GOP senators file amicus brief urging SCOTUS to overturn Roe v. Wade

A group of GOP lawmakers this week filed an amicus brief in which they argued for the U.S. Supreme Court to overturn landmark abortion cases such as Roe v. Wade as well as Planned Parenthood v. Casey ahead of the high court’s hearing in its next term of a Mississippi case involving a ban on the procedure after 15 weeks gestation, as The Hill reports.

According to the brief submitted by Sens. Josh Hawley (R-MO), Mike Lee (R-UT), and Ted Cruz (R-TX), it is incumbent on the justices to take the opportunity presented by the Mississippi case to put an end to the legal doctrines spawned by Roe and attendant cases, which they claim have resulted in an unworkable tangle of judicial interpretation that affords lower courts too much discretion.

The senators assert that “Where a legal doctrine has repeatedly failed to offer clarity – where it has proved unworkable in the past and will likely engender unpredictable consequences in the future – its existence constitutes an open invitation to judges to interpret it according to their own policy preferences, usurping the constitutional prerogatives of the legislature.”

In short, the lawmakers argue, “Roe and Casey should be overruled, and the question of abortion legislation should be returned to the states.”

Their brief comes on the heels of one filed by the attorney general of Mississippi who also called for the court to end to Roe and its subsequent jurisprudence when it hears arguments on that state’s ban on just about all abortion procedures sought after 15 weeks.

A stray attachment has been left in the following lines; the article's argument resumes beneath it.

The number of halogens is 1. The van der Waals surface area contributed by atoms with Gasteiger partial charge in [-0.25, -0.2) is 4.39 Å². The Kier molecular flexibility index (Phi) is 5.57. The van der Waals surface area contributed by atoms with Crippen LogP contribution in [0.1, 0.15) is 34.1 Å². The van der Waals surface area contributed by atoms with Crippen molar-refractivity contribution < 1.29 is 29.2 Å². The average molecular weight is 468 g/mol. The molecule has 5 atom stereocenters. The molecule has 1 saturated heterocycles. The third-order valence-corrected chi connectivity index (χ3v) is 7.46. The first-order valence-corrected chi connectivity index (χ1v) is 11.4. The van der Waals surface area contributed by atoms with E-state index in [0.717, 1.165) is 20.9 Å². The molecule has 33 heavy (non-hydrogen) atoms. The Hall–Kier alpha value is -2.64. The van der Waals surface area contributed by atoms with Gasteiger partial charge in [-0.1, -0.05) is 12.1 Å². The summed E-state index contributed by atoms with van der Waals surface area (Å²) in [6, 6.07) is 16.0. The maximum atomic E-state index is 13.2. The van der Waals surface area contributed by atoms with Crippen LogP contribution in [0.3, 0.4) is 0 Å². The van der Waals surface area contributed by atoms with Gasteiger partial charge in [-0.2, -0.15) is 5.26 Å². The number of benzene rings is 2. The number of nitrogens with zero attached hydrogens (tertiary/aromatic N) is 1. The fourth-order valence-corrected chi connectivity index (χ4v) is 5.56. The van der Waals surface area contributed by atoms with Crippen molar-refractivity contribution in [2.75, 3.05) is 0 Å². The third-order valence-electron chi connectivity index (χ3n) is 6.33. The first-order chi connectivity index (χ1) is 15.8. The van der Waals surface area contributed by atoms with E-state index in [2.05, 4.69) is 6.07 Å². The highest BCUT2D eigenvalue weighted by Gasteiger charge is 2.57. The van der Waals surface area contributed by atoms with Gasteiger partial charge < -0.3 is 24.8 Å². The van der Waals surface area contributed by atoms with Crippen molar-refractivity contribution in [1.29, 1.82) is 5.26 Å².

Petitioners in the case at issue, Thomas Dobbs v. Jackson Women’s Health, are seeking resolution of claimed ambiguities in the court’s prior rulings as to the point in the gestational process at which fetal viability begins. The statute to be reviewed would prohibit abortions after 15 weeks unless profound fetal abnormality was detected, or a medical emergency threatened the mother’s life.

The abortion clinic respondents in the case counter with the argument that viability prior to 15 weeks gestation is an impossibility, and that 24 weeks is the proper threshold for assessing the ability to survive outside the womb and is the standard framework that has emerged from precedent going all the way back to Roe.

John Bursch of Alliance Defending Freedom has argued against the continuation of such an interpretation, saying earlier this year, “Thanks to amazing progress in scientific research and medical technology, the concept of ‘viability’ is an ever-moving target as younger children have survived and thrived after pre-term birth,” adding:

But ‘viability’ has never been a legitimate way to determine a developing infant’s dignity or to decide anybody’s legal existence. The high court should take this important opportunity to resolve the conflicts between its previous rulings and affirm the constitutionality of Mississippi’s law.

The high court has declined on numerous other occasions the opportunity to hear appeals centered on so-called pre-viability abortion bans such as Mississippi’s. However, given the conservative majority now comprising the panel resulting from three successful nominations made during the tenure of former President Donald Trump, the court may now be poised to effect a major shift in this critical area of the law.